Denmark Street “fronts St. Giles Church and falls into Hog Lane, a fair broad street, with good houses well inhabited by gentry” (Strype).
This description is no longer applicable. Denmark Place was once Dudley Court, and the house here with a garden was given by the Duchess of Dudley as a rectory for the parish. The Court or Row was built on the site of the house previous to 1722.
Broad Street is one of the most ancient streets in the parish, and there were a few houses standing on the north side when the rest of the district was open ground. It was the main route westward for many centuries, until New Oxford Street was made.
The procession from Newgate to Tyburn used to pass along Broad Street, and halt at the great gate of the hospital, in order that the condemned man might take his last draught of ale on earth.
An enterprising publican set up a tavern near here in 1623, and called it the Bowl. He provided the ale free, and no doubt made much profit by the patronage he received thereby. The exact site of the tavern was in Bowl Yard, which ran into Broad Street near where Endell Street now is. Among Cruikshank’s well-known drawings is a series illustrating Jack Sheppard’s progress to the gallows.
The parish almshouses were built in the wide part of Broad Street on ground granted by Lord Southampton, but were removed as an impediment to traffic in 1783 to the Coal Yard, near the north of Drury Lane.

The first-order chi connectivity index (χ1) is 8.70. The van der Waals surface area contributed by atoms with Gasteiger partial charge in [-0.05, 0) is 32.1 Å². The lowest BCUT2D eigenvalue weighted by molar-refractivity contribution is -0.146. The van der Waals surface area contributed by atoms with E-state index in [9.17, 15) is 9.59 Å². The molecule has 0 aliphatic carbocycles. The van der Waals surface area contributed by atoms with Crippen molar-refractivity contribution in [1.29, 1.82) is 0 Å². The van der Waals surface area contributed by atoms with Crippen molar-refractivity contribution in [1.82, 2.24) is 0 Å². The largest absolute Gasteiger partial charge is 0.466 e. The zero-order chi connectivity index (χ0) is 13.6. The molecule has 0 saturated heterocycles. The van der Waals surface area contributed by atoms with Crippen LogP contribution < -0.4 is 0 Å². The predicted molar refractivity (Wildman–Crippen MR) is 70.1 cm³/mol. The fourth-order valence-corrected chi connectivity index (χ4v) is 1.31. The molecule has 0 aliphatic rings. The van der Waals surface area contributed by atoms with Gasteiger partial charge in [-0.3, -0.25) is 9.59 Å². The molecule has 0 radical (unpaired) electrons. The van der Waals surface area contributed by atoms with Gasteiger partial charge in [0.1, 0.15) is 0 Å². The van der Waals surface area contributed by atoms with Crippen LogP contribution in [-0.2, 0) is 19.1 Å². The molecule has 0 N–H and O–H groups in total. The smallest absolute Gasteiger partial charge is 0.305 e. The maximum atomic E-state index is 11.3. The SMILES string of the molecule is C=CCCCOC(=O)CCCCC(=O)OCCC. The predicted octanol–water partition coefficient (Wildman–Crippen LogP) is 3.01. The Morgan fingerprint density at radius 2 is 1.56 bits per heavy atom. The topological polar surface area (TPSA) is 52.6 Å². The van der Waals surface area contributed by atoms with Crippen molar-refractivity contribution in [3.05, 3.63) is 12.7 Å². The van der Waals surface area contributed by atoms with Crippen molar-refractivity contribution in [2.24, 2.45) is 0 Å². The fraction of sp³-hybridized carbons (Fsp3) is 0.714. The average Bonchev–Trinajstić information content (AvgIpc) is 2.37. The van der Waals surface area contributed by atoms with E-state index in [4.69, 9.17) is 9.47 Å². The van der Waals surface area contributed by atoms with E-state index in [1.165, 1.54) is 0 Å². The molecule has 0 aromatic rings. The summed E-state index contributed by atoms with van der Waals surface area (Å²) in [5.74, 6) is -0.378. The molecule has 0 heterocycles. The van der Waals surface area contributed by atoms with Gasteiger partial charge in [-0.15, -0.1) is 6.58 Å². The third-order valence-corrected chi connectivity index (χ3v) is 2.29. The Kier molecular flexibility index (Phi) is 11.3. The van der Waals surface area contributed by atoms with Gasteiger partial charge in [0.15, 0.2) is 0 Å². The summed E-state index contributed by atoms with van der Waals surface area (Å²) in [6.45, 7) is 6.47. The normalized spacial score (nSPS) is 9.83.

A row of little alleys – Salutation, Lamb’s, Crown, and Cock – formerly extended southward over the present workhouse site.
There are still one or two small entries both north and south. The immense yard of a well-known brewery fills up a large part of the south side, and a large iron and hardware manufactory on the north gives a certain manufacturing aspect to the street.
The Holborn Municipal Baths are in a fine new building on the south side.
About High Street, which joins Broad Street at its west end, there is surely less to say than of any other High Street in London.
In 1413 the gallows were set up at the corner where it meets Tottenham Court Road.
But even previously to this executions had taken place at Tyburn, and soon Tyburn became the recognised place of execution.
Sir John Oldcastle, Lord Cobham, is the most notable name among the victims who suffered at St. Giles.
He was hung in chains and roasted to death over a slow fire at this spot as a Lollard.
After they had been removed from the end of Broad Street, to make way for the almshouses, the parish pound and cage stood on the site of the gallows until 1765.
There was here also a large circular stone, where the charity boys were whipped to make them remember the parish bounds.